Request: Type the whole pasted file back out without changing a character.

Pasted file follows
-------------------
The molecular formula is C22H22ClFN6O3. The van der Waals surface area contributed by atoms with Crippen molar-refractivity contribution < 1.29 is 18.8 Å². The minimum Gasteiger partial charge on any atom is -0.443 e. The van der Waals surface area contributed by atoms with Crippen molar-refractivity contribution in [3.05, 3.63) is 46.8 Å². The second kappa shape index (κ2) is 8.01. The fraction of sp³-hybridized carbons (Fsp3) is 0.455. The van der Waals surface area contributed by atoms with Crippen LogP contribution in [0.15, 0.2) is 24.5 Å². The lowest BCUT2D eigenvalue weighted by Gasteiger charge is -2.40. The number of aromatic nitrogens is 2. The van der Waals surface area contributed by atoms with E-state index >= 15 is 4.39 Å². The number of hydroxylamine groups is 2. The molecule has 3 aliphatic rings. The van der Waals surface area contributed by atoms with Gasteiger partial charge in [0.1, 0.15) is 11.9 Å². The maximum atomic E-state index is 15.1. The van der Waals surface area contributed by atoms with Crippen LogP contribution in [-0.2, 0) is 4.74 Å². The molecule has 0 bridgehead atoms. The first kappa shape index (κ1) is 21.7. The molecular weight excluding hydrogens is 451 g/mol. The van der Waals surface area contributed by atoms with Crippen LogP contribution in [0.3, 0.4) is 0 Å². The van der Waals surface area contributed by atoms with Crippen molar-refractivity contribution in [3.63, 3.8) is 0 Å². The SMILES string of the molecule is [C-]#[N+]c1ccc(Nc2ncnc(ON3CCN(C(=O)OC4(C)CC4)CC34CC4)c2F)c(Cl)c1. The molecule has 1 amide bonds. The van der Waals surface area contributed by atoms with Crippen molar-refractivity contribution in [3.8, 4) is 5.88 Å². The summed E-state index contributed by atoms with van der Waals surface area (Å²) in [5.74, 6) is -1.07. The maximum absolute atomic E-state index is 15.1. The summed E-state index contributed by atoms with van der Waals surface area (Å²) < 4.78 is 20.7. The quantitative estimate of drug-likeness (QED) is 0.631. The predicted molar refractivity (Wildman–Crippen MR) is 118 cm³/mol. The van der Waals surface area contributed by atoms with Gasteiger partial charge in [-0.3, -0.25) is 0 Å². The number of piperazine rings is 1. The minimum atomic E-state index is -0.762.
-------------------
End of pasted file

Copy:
The molecular formula is C22H22ClFN6O3. The van der Waals surface area contributed by atoms with Crippen molar-refractivity contribution < 1.29 is 18.8 Å². The minimum Gasteiger partial charge on any atom is -0.443 e. The van der Waals surface area contributed by atoms with Crippen molar-refractivity contribution in [3.05, 3.63) is 46.8 Å². The second kappa shape index (κ2) is 8.01. The fraction of sp³-hybridized carbons (Fsp3) is 0.455. The van der Waals surface area contributed by atoms with Crippen LogP contribution in [0.15, 0.2) is 24.5 Å². The lowest BCUT2D eigenvalue weighted by Gasteiger charge is -2.40. The number of aromatic nitrogens is 2. The van der Waals surface area contributed by atoms with E-state index >= 15 is 4.39 Å². The number of hydroxylamine groups is 2. The molecule has 3 aliphatic rings. The van der Waals surface area contributed by atoms with Gasteiger partial charge in [0.1, 0.15) is 11.9 Å². The maximum atomic E-state index is 15.1. The van der Waals surface area contributed by atoms with Crippen LogP contribution in [-0.2, 0) is 4.74 Å². The molecule has 0 bridgehead atoms. The first kappa shape index (κ1) is 21.7. The molecular weight excluding hydrogens is 451 g/mol. The van der Waals surface area contributed by atoms with Crippen LogP contribution in [0.3, 0.4) is 0 Å². The van der Waals surface area contributed by atoms with Crippen molar-refractivity contribution in [3.63, 3.8) is 0 Å². The SMILES string of the molecule is [C-]#[N+]c1ccc(Nc2ncnc(ON3CCN(C(=O)OC4(C)CC4)CC34CC4)c2F)c(Cl)c1. The molecule has 1 amide bonds. The van der Waals surface area contributed by atoms with Crippen molar-refractivity contribution in [3.8, 4) is 5.88 Å². The summed E-state index contributed by atoms with van der Waals surface area (Å²) in [5.74, 6) is -1.07. The maximum absolute atomic E-state index is 15.1. The summed E-state index contributed by atoms with van der Waals surface area (Å²) < 4.78 is 20.7. The quantitative estimate of drug-likeness (QED) is 0.631. The predicted molar refractivity (Wildman–Crippen MR) is 118 cm³/mol. The van der Waals surface area contributed by atoms with Gasteiger partial charge in [-0.3, -0.25) is 0 Å². The number of piperazine rings is 1. The minimum atomic E-state index is -0.762.